Two things make Alawi's account different from other hajj accounts; one, clearly, it was not written with the intention of being published; Alawi wrote for himself and maybe a small circle of friends and relatives. Second, the time of this voyage is significant, for, it marked the transition from the old order to the new. The late 1920s were a tumultuous time. Changes were being brought about in West Asia, changes that would have a lasting impact on power-lines across the world. The two holy shrines had by now slipped out of the control of the Ottomans and fallen under the sway of the Nejdis. This was the time when the army of Wahabi warriors was beginning to lay down the laws of what was proper and what was not — both in Islamic practice and doctrine. While Alawi expressed his appreciation of some of the initiatives taken by the fledgling government of Hejaz, he was critical of the rapacious pilgrims' guides and brokers and the fundamentalist Nejdis bent upon inflicting their version of Islam on the devout who flocked to the holy sites from different parts of the world, bringing with them their own ‘versions' of Islam which were, more often than not, in marked contradiction to the Nejdi version.
In the Bait-ul Muqaddas , Alawi finds himself a small speck in a vast ocean of humanity. People from every corner of the Muslim world converge here — from the Indian subcontinent, Java, Burma, Cape Town, Shiraz, Anatolia, Chinese Kyrghystan, Turkey, Egypt, Afghanistan, and the deepest, darkest corner of Africa. Alawi's diary reveals not just the significance of the holy cities in the religious life of Muslims, but far more significantly the role of the hajj in unifying the Muslims as a religious community and providing an impetus to the, then fledgling, idea of pan-Islamism. It also shows the reverence Muslims feel for the sites associated with the early history of Islam and those places in particular where the Prophet lived and preached. The Masjid al Nabawi or the Prophet's Mosque in Medina is one of the two Harmain Sharifain, or the two sanctuaries of Islam, the other being in Mecca. A hadis asserts the Prophet as having said, ‘One prayer in this my Mosque is more efficacious than a thousand in other places, save only the Masjid al-Haram.' It is therefore considered beneficial to pray all five times a day and to spend as much time as possible in these two places, apart from the time spent in the rituals prescribed under hajj.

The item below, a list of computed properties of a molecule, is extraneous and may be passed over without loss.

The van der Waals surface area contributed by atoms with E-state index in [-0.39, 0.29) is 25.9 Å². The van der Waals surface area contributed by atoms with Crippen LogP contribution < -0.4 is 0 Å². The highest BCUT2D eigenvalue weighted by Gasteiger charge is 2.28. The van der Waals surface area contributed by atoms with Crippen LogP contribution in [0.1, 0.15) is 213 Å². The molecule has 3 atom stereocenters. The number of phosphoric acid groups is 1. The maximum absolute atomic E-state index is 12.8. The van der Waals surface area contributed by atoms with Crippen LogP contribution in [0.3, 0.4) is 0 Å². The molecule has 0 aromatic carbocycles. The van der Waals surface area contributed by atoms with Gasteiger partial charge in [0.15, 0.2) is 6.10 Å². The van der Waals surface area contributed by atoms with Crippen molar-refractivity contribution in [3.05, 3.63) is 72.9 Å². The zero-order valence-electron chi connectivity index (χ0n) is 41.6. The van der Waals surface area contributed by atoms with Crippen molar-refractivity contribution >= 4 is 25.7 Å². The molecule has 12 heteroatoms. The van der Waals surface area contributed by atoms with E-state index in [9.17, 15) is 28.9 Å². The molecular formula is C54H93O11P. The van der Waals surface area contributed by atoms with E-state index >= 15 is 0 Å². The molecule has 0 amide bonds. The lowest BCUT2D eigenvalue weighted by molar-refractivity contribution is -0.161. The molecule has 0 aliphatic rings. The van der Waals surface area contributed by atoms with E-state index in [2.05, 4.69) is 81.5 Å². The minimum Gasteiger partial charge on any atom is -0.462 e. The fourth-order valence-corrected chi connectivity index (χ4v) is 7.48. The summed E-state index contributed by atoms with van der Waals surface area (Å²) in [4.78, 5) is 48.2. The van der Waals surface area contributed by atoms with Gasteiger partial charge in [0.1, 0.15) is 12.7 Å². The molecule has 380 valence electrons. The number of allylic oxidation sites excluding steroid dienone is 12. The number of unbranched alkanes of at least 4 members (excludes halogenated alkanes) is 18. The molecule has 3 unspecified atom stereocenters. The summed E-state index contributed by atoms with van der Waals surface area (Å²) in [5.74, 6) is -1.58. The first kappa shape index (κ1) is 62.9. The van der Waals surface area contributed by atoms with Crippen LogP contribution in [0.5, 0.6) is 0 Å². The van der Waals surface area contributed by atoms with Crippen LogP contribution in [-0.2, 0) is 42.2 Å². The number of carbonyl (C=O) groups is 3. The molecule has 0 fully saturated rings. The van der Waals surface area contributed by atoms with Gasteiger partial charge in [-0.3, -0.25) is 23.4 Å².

The Kaaba, which is the focal point of the hajj rituals and also the centre of day-to-day devotions of Muslims around the globe, is a powerful symbol of Muslim unity. It attracts Muslims, quite literally, like a magnet. Those who have gathered in Mecca for performing the hajj perform their circumambulations or tawaf around it; others turn their faces towards it no matter which part of the world they might be in when they stand up to pray five times a day. Dressed alike in the ahram , the millions who descend upon Mecca and Madina during hajj, forsake their everyday, material selves when they shed their everyday clothes and clad in the two pieces of white unstitched cloth they are united in a common purpose. Often one man is representing more than one person or even an entire village, or he may be observing the rite of pilgrimage by proxy. Well-to-do but infirm or incapacitated Muslims often send others to do the hajj on their behalf, such a practice being known as hajj-e-badal . Women must be accompanied by a mehram that is a relative with whom they need not observe the purdah ; husbands, brothers and sons constitute the mehram . Women are not permitted to go unaccompanied or in the company of na-mehram , that is those male members of the immediate family other than the ones proscribed mehram .
It is important to place Alawi's account in its historical time frame. Unlike recent accounts, Alawi's account has no dramatic reconsideration or re-engagement with a lost or diminishing faith. The long voyage from Kakori to Bait-ul Muqaddas is a journey of faith from start to finish. Alawi sets out a Musalman, a Believer, and remains one. His disaffection, sometimes couched in polite Awadhi correctness of behaviour and expression as a traveller in a distant land, sometimes clear and unequivocal, is with the hukumraan , the Nejdi rulers and bureaucrats; it is never, ever, with the message of Islam. Alawi returns with his love for the Prophet strengthened, his faith invigorated and his vision broadened.